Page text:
Sometimes the best place to start is at the end. So, the conclusion of this article is that all fiber is good ... but some fiber is better. Let's break it down. There are two main types of fiber: soluble fiber and insoluble fiber.
DVT: Know the Signs and You Could Save a Life
I lost a friend several months ago. He died from a pulmonary embolism (PE) secondary to a deep-vein thrombosis (DVT) that originated in his lower leg. Bobby was in his mid-60s, soft-spoken and had a big heart.
Can a Multivitamin Reduce Breast Cancer Recurrence?
There is a great deal of controversy regarding the value of multivitamin supplements in cancer prevention. However, with respect to preventing breast cancer recurrence, an important study was published in the Journal of Breast Cancer Research and Treatment in 2011 by Kwan ML, et al.
6 Steps to Make 2017 Your Best Year Yet
People often ask me what defines success. Success, for me, is simple: doing exactly what you want to do in life. Whether it's the kind of practice you run, your life at home, your hobbies or something else, it's achieving anything you put your mind to.
A Letter to the Profession from the New President at AAAOM
Volunteering for a national, nonprofit organization brings with it such highs, lows, and accomplishments, as well as a steep learning curve.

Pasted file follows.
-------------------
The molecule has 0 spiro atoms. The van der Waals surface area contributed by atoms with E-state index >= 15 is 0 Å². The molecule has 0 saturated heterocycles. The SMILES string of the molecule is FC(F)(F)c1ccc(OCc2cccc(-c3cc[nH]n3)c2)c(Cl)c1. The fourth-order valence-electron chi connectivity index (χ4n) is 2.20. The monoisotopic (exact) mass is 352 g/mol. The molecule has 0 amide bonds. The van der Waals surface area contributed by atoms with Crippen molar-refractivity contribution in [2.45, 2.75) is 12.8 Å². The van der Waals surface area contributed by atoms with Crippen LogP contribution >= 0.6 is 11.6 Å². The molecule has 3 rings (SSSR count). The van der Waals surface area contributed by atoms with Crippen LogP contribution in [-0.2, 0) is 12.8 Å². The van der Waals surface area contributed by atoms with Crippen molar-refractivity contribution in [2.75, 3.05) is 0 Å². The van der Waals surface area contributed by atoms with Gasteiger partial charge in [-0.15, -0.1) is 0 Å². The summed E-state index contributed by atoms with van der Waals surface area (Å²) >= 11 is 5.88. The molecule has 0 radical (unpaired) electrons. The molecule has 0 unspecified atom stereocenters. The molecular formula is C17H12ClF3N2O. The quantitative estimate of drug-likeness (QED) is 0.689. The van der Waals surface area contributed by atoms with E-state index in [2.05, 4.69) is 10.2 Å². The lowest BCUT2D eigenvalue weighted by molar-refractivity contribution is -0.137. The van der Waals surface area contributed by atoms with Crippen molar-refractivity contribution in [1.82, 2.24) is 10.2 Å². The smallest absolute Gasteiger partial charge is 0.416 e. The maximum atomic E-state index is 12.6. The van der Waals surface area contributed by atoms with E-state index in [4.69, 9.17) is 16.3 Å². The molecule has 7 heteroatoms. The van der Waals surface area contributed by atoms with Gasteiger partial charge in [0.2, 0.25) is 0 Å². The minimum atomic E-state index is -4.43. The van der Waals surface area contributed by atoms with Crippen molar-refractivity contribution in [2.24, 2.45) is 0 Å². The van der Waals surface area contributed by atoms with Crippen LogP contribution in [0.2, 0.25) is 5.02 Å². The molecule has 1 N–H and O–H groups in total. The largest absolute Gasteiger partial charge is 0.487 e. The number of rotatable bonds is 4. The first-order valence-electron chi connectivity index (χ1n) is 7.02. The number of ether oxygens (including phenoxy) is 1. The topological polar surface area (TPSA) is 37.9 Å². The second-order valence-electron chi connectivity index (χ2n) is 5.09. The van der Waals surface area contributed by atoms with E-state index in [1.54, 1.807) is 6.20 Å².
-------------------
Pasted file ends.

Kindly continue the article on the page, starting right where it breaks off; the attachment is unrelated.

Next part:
Southwest Acupuncture College Brings It to Division 1 Athletes
When Michael Phelps' photograph with the distinctive round marks left by cupping went viral, the Division 1 student athletes treated through the Dal Ward Athletic Center at the University of Colorado (CU) could relate.
A Q & A About Updated Codes
Yes, indeed there was an update to ICD-10 on Oct.1, 2016. This is a regular update to the diagnosis coding system and this type of update will occur every Oct. 1, just as it did when the ICD-9 system was in place.
Assessing Core Stability and ROM: 5 Basic Checks
One of the first steps in addressing core stability is assessing static posture, ranges of motion, and motion of the pelvic bones, sacrum, femurs, lumbar spine and thoracic spine.
News in Brief
New President / CEO Takes Office at Yo San University. Electroacupuncture for Constipation?
Dedicated to Defending Chiropractic
Whether you're a veteran DC or a first-trimester student, the name George McAndrews should be part and parcel of your professional vernacular, as familiar as the word chiropractic.
2016: A Year in the Life of Acupuncture
Happy Holidays, may you, your family and friends have peace, joy and blessings throughout this special time of year. As 2016 comes to a close, we can look back and celebrate the many events and accomplishments for the profession of acupuncture.
Another Chance to Make a Difference
Just a few months ago, "the worst natural disaster to strike the United States since Hurricane Sandy" hit Louisiana. During this storm, one area experienced 31 inches of rain in 15 hours as almost 7 trillion gallons of water rained down in just one week across the state.
August, 2010, Vol. 10, Issue 08
We Get Letters and E-mail
Editor's note: Massage Today received a large response to Ralph Stephens' July 2010 article, "Marching Toward Therapeutic Irrelevance", with the overwhelming majority in favor of the article. The following are some of those letters received, along with one response from Mr. Stephens.
MTBOK "Still Evolving"